So as many of you might not be aware of getting a Oculus Quest is a an experience in frustration, they are sold out everywhere (unless you want to be scalped and pay twice as much).

So, I thought I scored last week. I read an article that Oculus finally had some stock again. Connected to their site; found that they were already out of stock on the 64 gig version, so decided because I have no idea when they will be in stock again, I'd spring for the larger more expensive version... So placed my order, had an order number, everything seemed to be great...

Then the pain begins....

Two days later around midnight, I get this message:

I'm like what the HELL, I've been waiting forever and they just CANCELLED my order, no contact, no nothing; just lets cancel it... (Serious question, Oculus, why don't you put in this message why it was cancelled, since the person cancelling it knows.)

Make it stop...

Ugh, of course, I went immediate to their site and guess what:

Yep, all sold out again.. Shoot, well maybe they can undo the cancellation; and we can figure out why they would cancel a order and fix whatever mistake was made. Clicked the support link and of course it brings you to the generic support site (Serious question, Why doesn't the email link put you on the proper url?). Spend a few minutes finding the right form to fill out and send them a question asking the simple easy question of "Can you tell me why my order XXX was cancelled?"

Lets apply the thumb screws...

The automated system sent and email response and stated, it could be up to two business days; but they did respond in one! Very late the next day I get a message from CS saying thanks for contacting us... But man my heart dropped.

  1. do not create any new orders (Not than I can, its out of stock already!)
  2. WE ARE UNABLE TO RE-INSTATE IT.

At this point, I realize, I am screwed, I can't reorder even if I wanted to; and that they won't re-instate the order. They officially jumped from well this experience so far just sucks, wasting my time... to Oculus customer service/order system really sucks. WHY THE HELL DO YOU CANCEL A ORDER, IF YOU CAN'T RE-INSTATE IT? Seriously bad customer interaction at this point... If their is a order issue, and you can't re-instate it, then suspend/pause the order and deal with the issue, don't just CANCEL the order leaving the customer with NO recourse...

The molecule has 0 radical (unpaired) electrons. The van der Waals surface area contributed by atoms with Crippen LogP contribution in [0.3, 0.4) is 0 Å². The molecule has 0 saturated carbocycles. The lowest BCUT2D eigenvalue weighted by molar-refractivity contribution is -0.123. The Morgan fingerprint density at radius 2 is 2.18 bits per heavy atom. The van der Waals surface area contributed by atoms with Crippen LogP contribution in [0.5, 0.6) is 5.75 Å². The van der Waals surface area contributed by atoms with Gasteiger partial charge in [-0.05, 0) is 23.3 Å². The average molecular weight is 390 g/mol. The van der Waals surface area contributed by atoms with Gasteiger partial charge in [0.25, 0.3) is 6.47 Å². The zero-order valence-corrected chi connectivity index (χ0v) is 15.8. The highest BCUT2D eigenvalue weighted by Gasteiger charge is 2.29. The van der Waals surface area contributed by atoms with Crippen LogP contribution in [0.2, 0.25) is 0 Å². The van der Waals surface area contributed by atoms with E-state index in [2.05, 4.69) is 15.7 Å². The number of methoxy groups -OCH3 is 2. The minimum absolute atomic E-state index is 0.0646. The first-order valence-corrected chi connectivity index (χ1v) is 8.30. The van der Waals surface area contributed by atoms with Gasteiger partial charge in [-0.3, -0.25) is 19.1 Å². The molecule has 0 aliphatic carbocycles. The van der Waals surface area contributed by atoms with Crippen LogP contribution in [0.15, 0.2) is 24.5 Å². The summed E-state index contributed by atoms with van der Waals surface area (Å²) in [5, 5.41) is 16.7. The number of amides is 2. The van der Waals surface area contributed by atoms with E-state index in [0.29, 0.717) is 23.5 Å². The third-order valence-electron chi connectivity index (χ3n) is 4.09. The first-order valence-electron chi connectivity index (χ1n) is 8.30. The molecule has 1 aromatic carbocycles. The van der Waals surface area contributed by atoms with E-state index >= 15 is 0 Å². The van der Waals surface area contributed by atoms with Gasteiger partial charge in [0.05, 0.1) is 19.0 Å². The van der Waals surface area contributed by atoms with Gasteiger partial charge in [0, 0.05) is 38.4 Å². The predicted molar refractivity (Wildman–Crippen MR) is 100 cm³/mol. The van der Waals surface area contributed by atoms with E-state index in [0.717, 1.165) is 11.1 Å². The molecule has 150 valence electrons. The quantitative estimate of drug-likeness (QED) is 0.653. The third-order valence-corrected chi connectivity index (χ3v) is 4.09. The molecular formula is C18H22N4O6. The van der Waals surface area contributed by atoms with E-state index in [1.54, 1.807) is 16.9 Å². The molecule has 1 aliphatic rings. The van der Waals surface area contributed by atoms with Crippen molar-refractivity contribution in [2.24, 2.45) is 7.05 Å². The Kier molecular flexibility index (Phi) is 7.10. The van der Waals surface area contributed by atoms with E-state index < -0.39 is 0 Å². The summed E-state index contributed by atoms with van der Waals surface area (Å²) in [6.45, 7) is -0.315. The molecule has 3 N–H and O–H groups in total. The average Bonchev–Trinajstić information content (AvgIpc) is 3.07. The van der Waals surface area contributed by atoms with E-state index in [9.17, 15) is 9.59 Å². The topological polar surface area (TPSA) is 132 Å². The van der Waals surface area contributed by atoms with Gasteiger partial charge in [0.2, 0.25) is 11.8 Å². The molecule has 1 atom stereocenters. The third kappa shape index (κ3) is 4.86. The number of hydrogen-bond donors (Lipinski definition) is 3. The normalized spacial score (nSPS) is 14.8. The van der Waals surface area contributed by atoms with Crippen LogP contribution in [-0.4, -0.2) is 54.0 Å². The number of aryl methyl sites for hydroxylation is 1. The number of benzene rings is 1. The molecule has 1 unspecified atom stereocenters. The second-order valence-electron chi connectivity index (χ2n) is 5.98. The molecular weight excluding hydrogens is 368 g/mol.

Electric shock therapy is best...

And to top it off; lets see why the cancelled it (this message came the next day)

So basically:

- If I'm in the military and serving anywhere outside of the United States and decide to buy a US model, I can't...
- If I'm a expat living anywhere else in the world; apparently we can't either.
- If I'm uncertain where I'm going to be in the near future (like was in college, now at home), and decide that I want to make sure all my mail is handled and sent to where I am currently, no matter when this ships and arrives... I can't...
- Worried about spouse abuse and sending all mail through a third party to eliminate the ability for them to track me via my mail. I can't....

Really, Oculus! You f**kin cancelled my order because I ordered a SINGLE device, am a known developer in your developer program for several years and wanted to ship it to a place that can re-ship it to where I'm actually located right now. Your going to cancel the order, leaving me no recourse...

Maybe Bleach will work...

Then state I can order it this way from any of your support partners, seriously? You say we can't do this; but you can get around us, this way. Here's a link to make it much simpler!

Honestly, management needs to make some heads roll, that has to be the stupidest policy I've ever heard of...

But for those who typically use a Reshipper/concierge for your mail; you need to use a friend (which I would have done had I known that up front, now it is too late!)...

GitLab Verified Email account issue